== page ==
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Understanding Occult Blood Test
The fecal occult blood test (FOBT), aka Stool Hemoglobin or Stool Blood, is a fecal immunochemical test (FIT) that qualitatively detects human hemoglobin from blood in fecal samples. It is often referred to as FIT.
This is a useful screening aid for detecting primarily lower gastrointestinal (G.I.) disorders that may be related to iron deficiency anemia, diverticulitis, ulcerative colitis, polyps, adenomas, colorectal cancers or other G.I. lesions that can bleed. It is recommended for use by health professionals as part of routine physical examinations and in screening for colorectal cancer or other sources of lower G.I. bleeding.
Colorectal cancer is… Continue reading
Immunotherapy: Boosting the Immune System to Fight Cancer
This is a video explaining the concept of stimulating immune system to help patients with different types of cancer.
Early detection of cancer with the use of many tests offered by LabFlorida is key to success in treating cancer.
Essential Tests Every Woman Needs
Colorectal Cancer: FIT Twice a Year After 50
Recent research data published in the September issue of Clinical Gastroenterology and Hepatology confirms that an annual or biennial fecal immunological test (FIT) beginning at age 50 years in combination with a single colonoscopy at age 66 years is as effective as current colorectal cancer (CRC) screening guidelines. Moreover, the hybrid screening strategy requires fewer resources than the current CRC screening protocol. The findings are consistent with a recent US Preventive Services Task Force analysis.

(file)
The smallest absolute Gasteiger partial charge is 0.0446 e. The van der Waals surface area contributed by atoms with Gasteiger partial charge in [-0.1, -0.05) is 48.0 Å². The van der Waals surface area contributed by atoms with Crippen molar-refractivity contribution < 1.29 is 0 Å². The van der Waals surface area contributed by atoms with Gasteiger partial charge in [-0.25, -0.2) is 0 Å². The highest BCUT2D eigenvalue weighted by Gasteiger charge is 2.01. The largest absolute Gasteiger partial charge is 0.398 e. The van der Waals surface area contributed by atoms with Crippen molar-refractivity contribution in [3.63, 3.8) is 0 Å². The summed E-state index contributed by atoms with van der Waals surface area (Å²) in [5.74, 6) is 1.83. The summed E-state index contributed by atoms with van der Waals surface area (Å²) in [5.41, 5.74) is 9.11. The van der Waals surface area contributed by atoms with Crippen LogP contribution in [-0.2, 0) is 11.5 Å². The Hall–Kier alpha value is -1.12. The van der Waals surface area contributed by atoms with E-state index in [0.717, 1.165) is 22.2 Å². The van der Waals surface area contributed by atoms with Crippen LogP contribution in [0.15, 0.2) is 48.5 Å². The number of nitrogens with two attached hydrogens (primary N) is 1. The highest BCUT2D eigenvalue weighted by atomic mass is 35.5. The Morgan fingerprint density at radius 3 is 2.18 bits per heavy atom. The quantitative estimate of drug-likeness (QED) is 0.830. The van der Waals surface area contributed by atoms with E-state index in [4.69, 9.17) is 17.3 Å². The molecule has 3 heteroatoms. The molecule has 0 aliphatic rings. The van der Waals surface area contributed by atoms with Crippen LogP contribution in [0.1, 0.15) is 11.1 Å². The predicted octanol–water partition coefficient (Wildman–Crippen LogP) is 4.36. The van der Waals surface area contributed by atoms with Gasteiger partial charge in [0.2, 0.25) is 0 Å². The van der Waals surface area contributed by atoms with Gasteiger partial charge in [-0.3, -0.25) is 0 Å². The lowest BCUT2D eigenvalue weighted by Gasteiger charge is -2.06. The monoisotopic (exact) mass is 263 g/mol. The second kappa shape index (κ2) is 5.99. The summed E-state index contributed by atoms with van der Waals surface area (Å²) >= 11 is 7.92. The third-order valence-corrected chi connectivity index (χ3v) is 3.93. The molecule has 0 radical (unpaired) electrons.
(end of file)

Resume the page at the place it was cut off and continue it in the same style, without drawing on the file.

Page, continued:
The authors compared the hybrid screening strategy with single-modality screening using annual FIT, sigmoidoscopy every 5 years, and colonoscopy every 10 years. They also… Continue reading
Coffee May Help Prevent Breast Cancer
Drinking coffee could decrease the risk of breast cancer recurring in patients taking the widely used drug Tamoxifen, a study at Lund University in Sweden has found.
Patients who took the pill, along with two or more cups of coffee daily, reported less than half the rate of cancer recurrence, compared with their Tamoxifen-taking counterparts who drank one cup or less.
The team followed over 600 breast cancer patients from southern Sweden for an average of five years. Approximately 300 took Tamoxifen. The drug, a common hormone therapy after breast cancer surgery, reduces the risk of new tumours by blocking… Continue reading